An Open Letter to Mr. Bill Nash

I was alarmed to see that the Star would print such a blatantly inflammatory piece as Bill Nash’s call for an anti-cilantro jihad(“Request to chefs: Hold the cilantro – far from his plate” Ventura County Star 5/20/09). As he notes in his article, cilantro is a significant cash crop in Ventura County. The farmers who grow this tasty herb are, for the most part, perfectly responsible American citizens, just like you and me. To blame a whole industry for the culinary excesses of a few bad actors (chefs are notoriously provocative and irresponsible), seems like the kind of polarization that could truly tear this community apart. Please, let us not give into Mr. Nash’s name-calling and innuendo… surely this is the path to civil war.
To lay my cards on the table, I am a farmer. But lest I be accused of being in the pocket of “Big Cilantro”, I should note that my primary crop is the very fruit that Mr. Nash claims to prize above all: the noble avocado. I guess this is why this issue hurts my soul so badly. Surely, he must realize that it has been the same fusion cuisine movement that made cilantro omnipresent that has made avocados a household staple. So while I am not a cilantro partisan (although I do partake in moderation), I can’t allow him to denigrate the responsible use of this perfectly legal herb in particular and California cuisine in general. Indeed, doesn’t his dangerously extreme position threaten not just the Avocado, but our entire American way of life?
To avert catastrophe, I am electing to be the larger person, and reach out to Mr. Nash. Sir, you may consider this letter a coupon redeemable for 5 pounds of avocado from my ranch, provided they are in season. Enjoy them in good health. All I will ask is that we hear no more of this divisive talk of conflict between our fine American fruits, vegetables, and herbs.

Chris Sayer

Avocado Farmer and Recreational Cilantro User

3 thoughts on “An Open Letter to Mr. Bill Nash

  1. Bill Nash is my dad and I am writing this to you in defense of him, but not for him. I think you took the wording and therefore the message of his column much too seriously. I think everyone, obviously with the exception of you, took his words to heart and did not get the lighter side of his message. He is very familiar with the agriculture field, having worked in it before for many years, so I think he is well aware of the economic realities behind cilantro and its effects on those in the agricultural field. It would be one thing if his column was a news story, but it is just a column that he writes in deference to the lighter side of life. Let’s keep in mind, he was making fun of heartburn. Please take my words as my own, not his, I just can’t believe that someone would take this so seriously.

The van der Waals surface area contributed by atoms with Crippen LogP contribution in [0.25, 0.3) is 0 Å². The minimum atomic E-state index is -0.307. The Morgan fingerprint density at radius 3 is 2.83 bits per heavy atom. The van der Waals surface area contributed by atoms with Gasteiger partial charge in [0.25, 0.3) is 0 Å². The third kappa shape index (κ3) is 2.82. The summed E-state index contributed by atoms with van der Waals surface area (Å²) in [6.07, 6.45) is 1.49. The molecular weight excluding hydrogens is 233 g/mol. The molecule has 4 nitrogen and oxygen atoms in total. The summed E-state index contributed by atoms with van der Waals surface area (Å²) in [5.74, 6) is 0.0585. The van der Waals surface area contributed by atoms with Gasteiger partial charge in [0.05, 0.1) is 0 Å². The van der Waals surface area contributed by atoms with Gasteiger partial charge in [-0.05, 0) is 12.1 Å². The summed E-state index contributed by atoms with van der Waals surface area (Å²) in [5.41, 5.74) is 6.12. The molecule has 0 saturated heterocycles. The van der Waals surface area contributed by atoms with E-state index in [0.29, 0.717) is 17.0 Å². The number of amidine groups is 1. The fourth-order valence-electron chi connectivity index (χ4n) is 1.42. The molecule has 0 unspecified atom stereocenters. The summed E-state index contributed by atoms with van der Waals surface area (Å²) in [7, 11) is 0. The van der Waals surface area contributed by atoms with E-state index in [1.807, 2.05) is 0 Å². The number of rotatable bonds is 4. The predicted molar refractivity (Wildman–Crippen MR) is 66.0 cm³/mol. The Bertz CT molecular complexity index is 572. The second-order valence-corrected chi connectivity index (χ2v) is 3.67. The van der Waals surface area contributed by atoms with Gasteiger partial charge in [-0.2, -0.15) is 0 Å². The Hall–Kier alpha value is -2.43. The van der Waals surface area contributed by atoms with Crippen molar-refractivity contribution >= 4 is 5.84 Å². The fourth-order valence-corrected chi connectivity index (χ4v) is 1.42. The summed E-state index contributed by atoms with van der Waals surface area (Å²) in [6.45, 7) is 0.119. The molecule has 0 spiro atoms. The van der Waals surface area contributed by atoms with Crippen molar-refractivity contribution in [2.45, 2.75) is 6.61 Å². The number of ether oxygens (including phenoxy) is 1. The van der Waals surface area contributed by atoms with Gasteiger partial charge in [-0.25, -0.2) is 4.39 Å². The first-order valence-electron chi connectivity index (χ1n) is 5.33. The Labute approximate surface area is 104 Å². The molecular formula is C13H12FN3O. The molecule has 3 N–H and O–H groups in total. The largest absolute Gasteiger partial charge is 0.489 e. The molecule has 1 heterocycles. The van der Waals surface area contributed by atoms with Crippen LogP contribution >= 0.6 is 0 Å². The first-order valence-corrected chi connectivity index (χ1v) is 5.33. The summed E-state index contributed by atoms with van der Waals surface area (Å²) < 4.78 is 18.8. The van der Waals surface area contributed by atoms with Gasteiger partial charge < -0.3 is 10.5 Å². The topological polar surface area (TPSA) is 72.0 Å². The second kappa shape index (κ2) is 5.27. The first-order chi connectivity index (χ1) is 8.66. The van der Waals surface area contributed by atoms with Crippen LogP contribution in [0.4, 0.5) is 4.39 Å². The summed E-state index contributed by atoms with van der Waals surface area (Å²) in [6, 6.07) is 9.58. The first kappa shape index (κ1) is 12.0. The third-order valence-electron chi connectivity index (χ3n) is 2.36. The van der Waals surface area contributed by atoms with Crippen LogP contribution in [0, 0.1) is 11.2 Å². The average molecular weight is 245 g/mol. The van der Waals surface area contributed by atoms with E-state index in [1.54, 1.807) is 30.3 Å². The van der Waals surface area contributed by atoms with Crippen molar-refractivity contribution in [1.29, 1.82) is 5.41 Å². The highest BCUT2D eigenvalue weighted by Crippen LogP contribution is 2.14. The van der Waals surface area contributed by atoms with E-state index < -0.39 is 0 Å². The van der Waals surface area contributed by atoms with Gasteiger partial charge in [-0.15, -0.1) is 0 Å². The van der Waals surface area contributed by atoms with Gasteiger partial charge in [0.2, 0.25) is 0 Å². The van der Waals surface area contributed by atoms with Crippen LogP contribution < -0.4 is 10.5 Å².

– John

    • I think everyone, obviously with the exception of you, took his words to heart and did not get the lighter side of his message.

      Should read:

      I think everyone, obviously with the exception of you, did not take his words to heart and got the lighter side of his message.

      • Hi John. This was written with tongue firmly in cheek. Ironically, it seems that you missed the lighter side of my remarks. No offense was intended, and I would be saddened if it was taken. If that wasn’t clear, please know that it is a reflection on my writing skills, and not a critique of your Dad. I enjoyed the column. I sent my piece directly to him at the same time I published it, and we traded emails. I agreed to support the Willie Nelson benefit concert he has proposed to help out cilantro farmers harmed by his words. Hope to see you there!

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